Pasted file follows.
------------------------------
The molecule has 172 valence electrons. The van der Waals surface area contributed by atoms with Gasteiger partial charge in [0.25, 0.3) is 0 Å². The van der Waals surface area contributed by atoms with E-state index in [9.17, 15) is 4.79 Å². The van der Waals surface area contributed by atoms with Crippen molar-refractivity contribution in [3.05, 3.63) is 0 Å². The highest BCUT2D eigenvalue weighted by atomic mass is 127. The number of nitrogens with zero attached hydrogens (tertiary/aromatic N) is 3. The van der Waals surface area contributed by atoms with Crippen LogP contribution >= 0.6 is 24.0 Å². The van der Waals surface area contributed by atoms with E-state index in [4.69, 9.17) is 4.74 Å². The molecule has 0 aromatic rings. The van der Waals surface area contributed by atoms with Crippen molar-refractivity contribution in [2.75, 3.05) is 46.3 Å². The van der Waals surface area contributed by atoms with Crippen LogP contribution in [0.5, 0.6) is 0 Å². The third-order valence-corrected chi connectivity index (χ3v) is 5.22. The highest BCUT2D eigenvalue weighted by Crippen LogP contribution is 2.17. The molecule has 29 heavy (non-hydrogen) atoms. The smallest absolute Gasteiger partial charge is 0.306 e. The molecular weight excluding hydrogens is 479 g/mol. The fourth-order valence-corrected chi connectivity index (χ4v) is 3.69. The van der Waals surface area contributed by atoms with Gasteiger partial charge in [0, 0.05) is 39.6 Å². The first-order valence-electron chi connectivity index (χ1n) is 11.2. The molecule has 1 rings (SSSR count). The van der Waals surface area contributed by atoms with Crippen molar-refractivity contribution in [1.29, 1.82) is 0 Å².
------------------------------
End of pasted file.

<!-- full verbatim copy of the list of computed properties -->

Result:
The molecule has 172 valence electrons. The van der Waals surface area contributed by atoms with Gasteiger partial charge in [0.25, 0.3) is 0 Å². The van der Waals surface area contributed by atoms with E-state index in [9.17, 15) is 4.79 Å². The van der Waals surface area contributed by atoms with Crippen molar-refractivity contribution in [3.05, 3.63) is 0 Å². The highest BCUT2D eigenvalue weighted by atomic mass is 127. The number of nitrogens with zero attached hydrogens (tertiary/aromatic N) is 3. The van der Waals surface area contributed by atoms with Crippen LogP contribution >= 0.6 is 24.0 Å². The van der Waals surface area contributed by atoms with E-state index in [4.69, 9.17) is 4.74 Å². The molecule has 0 aromatic rings. The van der Waals surface area contributed by atoms with Crippen molar-refractivity contribution in [2.75, 3.05) is 46.3 Å². The van der Waals surface area contributed by atoms with Crippen LogP contribution in [0.5, 0.6) is 0 Å². The third-order valence-corrected chi connectivity index (χ3v) is 5.22. The highest BCUT2D eigenvalue weighted by Crippen LogP contribution is 2.17. The molecule has 29 heavy (non-hydrogen) atoms. The smallest absolute Gasteiger partial charge is 0.306 e. The molecular weight excluding hydrogens is 479 g/mol. The fourth-order valence-corrected chi connectivity index (χ4v) is 3.69. The van der Waals surface area contributed by atoms with Gasteiger partial charge in [0, 0.05) is 39.6 Å². The first-order valence-electron chi connectivity index (χ1n) is 11.2. The molecule has 1 rings (SSSR count). The van der Waals surface area contributed by atoms with Crippen molar-refractivity contribution in [1.29, 1.82) is 0 Å².